Friday, February 12, 2010

Miami Beach -Fontainebleau Scarpetta Mediterranean Cuisine

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The evening did not get off to a good start. I made reservations for 5 people for 6 pm, a week ago, and had received several calls verifying our reservation over the ensuing days. We arrived for our 6 pm time five minutes early. The hostess said they were not yet ready, and asked us to sit in the bar area. Six pm came and went. The dining room was empty, and staffers were just milling about. We could have been seated, and bread/water at least put out. Instead, we were seated at 6:13. We were not happy sitting near at the bar, yet not being told anything other than “soon” every few minutes, as we could have ordered a round of drinks and brought them to our dining table. Clearly, the customer’s comfort is not always placed first here.

Scarpetta’s curious landlubber's cool take on nautical inspired décor is certainly different, using white lines, or ropes. There are several structural oval columns breaking up the dining room like ship's smokestacks each with shiny mirrored surfaces and areas of apparent dark brown leather. Overall, the dining room is bright with white shutters and ceiling. Windows open eastward for a view that quickly fades with dusk. Music varies from light jazz to different vocalists at a nice background volume.
Servers wear vests with ties, long sleeve shirts, and aprons.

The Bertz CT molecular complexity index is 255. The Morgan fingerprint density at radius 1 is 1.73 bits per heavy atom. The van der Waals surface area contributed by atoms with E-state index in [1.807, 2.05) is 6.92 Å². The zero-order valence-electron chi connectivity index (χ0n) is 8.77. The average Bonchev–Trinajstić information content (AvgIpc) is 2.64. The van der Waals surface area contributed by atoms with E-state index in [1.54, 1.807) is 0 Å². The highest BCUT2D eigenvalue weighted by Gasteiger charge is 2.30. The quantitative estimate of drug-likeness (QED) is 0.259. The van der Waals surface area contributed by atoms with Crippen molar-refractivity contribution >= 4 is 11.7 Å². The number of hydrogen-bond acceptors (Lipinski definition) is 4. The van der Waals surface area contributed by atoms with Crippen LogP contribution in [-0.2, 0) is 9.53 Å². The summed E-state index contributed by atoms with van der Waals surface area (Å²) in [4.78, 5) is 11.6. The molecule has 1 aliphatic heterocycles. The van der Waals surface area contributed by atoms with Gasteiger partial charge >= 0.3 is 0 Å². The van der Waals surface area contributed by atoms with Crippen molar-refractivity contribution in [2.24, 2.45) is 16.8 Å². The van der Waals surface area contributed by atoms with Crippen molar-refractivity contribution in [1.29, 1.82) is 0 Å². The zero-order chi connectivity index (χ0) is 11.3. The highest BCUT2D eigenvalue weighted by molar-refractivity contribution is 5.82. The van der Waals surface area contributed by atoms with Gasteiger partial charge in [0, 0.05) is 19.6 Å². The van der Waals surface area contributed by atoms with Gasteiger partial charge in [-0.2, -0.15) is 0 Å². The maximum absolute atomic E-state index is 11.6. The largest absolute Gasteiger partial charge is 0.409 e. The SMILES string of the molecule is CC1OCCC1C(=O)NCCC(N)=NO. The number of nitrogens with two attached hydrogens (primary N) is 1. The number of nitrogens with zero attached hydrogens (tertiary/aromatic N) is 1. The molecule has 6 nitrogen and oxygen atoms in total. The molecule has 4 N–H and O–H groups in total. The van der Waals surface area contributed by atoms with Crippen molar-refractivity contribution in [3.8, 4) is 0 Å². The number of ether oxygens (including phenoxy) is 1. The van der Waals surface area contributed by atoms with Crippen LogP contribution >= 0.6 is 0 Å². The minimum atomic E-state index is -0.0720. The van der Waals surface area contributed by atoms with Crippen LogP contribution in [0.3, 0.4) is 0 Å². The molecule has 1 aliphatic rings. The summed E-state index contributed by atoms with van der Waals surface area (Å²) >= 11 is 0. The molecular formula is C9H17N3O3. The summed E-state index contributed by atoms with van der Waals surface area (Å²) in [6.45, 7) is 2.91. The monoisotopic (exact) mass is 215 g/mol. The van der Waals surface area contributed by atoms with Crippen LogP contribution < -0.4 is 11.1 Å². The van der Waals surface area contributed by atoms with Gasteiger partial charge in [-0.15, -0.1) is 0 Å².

Our server brought a quite tasty selection of foccacia, stromboli, and another bread. All were warm with crispy crusts, and served with a tray of citrus olive oil, eggplant tapenade, or a special butter. (Did you know stromboli originated in the USA in the 50’s, not in Italy?) One of my party asked for sliced lime to go with his $12 Bacardi Superior rum and coke. It arrived without lime, and we had to wait a while till the server brought lime slices. Not good, as there were only a few tables occupied at 6:30. Then the $5 Diet Pepsi clearly ordered "with ice" arrived without ice. It’s not like Scarpetta is brand new-it’s been around a while. The wine list is weighted to the "over $100" bottles, with many Italian wines.

We had better luck with ordering appetizers. They include creamy polenta with truffled mushroom fricassee ($16), octopus with fingerling potatoes (17), and heirloom tomatoes basil and arugula salad for $14. Although a small portion for $15, I enjoyed the luscious braised short ribs of beef with a rich sauce, taken of the bone and served over a vegetable and faro risotto. Short ribs just don’t get more tender or have a richer taste than this-I’d have thought they were cooked sous vide. Highly recommended.

The $17 crispy fritto misto on the other hand, is a generous tower of crisp fried calamari, with two fried shrimp and a scallops, mixed with fried zucchini, artichoke hearts, and tossed with herbs and lemon. Eat it quickly, as it loses its crispiness pretty quickly. My companions ordered the $14 arugula salad, with toasted pine nuts, pecorino, and a truccioletto vinaigrette. A simple salad, they felt it was high priced for the portion.

The entrees or piatti are not priced out of line for the Fountainebleau location. The slow roasted
Berkshire pork ($35) is perhaps a 7 oz tender portion, cooked pink as requested, with a gigante bean ragu , pancetta and spices. Nicely done, a bit expensive at $35. It could have used some more spicing.

The bone-in prime aged sirloin of beef (40) arrived hot and medium rare as requested. It’s a good sized portion, and tasty. I’d order it again.